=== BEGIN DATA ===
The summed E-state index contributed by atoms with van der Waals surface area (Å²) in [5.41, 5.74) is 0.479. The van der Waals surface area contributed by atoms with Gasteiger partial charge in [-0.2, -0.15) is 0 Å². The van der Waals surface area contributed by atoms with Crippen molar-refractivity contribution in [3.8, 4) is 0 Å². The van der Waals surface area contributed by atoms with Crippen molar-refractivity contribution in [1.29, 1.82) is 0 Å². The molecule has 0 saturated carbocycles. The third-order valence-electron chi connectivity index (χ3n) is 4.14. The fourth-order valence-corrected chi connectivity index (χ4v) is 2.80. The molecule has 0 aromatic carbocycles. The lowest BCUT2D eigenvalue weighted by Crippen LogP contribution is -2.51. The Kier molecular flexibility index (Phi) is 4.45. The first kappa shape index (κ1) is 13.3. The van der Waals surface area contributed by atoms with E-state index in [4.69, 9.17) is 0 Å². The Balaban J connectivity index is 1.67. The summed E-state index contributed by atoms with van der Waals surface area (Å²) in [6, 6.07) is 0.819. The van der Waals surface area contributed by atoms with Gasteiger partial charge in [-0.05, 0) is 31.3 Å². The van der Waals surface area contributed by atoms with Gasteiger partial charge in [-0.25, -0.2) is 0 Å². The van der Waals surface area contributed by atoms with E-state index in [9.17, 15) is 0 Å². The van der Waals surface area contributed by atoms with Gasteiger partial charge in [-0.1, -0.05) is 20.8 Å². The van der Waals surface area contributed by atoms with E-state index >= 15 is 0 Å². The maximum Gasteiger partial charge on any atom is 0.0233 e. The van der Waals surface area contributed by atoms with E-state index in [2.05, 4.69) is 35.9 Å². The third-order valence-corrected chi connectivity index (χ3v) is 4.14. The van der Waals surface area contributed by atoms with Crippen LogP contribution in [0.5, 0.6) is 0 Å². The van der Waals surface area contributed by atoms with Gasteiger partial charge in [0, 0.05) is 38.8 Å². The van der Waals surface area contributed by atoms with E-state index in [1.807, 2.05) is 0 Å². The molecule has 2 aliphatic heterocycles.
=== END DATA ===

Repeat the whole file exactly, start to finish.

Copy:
The summed E-state index contributed by atoms with van der Waals surface area (Å²) in [5.41, 5.74) is 0.479. The van der Waals surface area contributed by atoms with Gasteiger partial charge in [-0.2, -0.15) is 0 Å². The van der Waals surface area contributed by atoms with Crippen molar-refractivity contribution in [3.8, 4) is 0 Å². The van der Waals surface area contributed by atoms with Crippen molar-refractivity contribution in [1.29, 1.82) is 0 Å². The molecule has 0 saturated carbocycles. The third-order valence-electron chi connectivity index (χ3n) is 4.14. The fourth-order valence-corrected chi connectivity index (χ4v) is 2.80. The molecule has 0 aromatic carbocycles. The lowest BCUT2D eigenvalue weighted by Crippen LogP contribution is -2.51. The Kier molecular flexibility index (Phi) is 4.45. The first kappa shape index (κ1) is 13.3. The van der Waals surface area contributed by atoms with E-state index in [4.69, 9.17) is 0 Å². The Balaban J connectivity index is 1.67. The summed E-state index contributed by atoms with van der Waals surface area (Å²) in [6, 6.07) is 0.819. The van der Waals surface area contributed by atoms with Gasteiger partial charge in [-0.05, 0) is 31.3 Å². The van der Waals surface area contributed by atoms with Gasteiger partial charge in [-0.25, -0.2) is 0 Å². The van der Waals surface area contributed by atoms with E-state index in [9.17, 15) is 0 Å². The van der Waals surface area contributed by atoms with Gasteiger partial charge in [-0.1, -0.05) is 20.8 Å². The van der Waals surface area contributed by atoms with E-state index >= 15 is 0 Å². The maximum Gasteiger partial charge on any atom is 0.0233 e. The van der Waals surface area contributed by atoms with E-state index in [2.05, 4.69) is 35.9 Å². The third-order valence-corrected chi connectivity index (χ3v) is 4.14. The van der Waals surface area contributed by atoms with Crippen LogP contribution in [0.5, 0.6) is 0 Å². The van der Waals surface area contributed by atoms with Gasteiger partial charge in [0, 0.05) is 38.8 Å². The van der Waals surface area contributed by atoms with E-state index in [1.807, 2.05) is 0 Å². The molecule has 2 aliphatic heterocycles.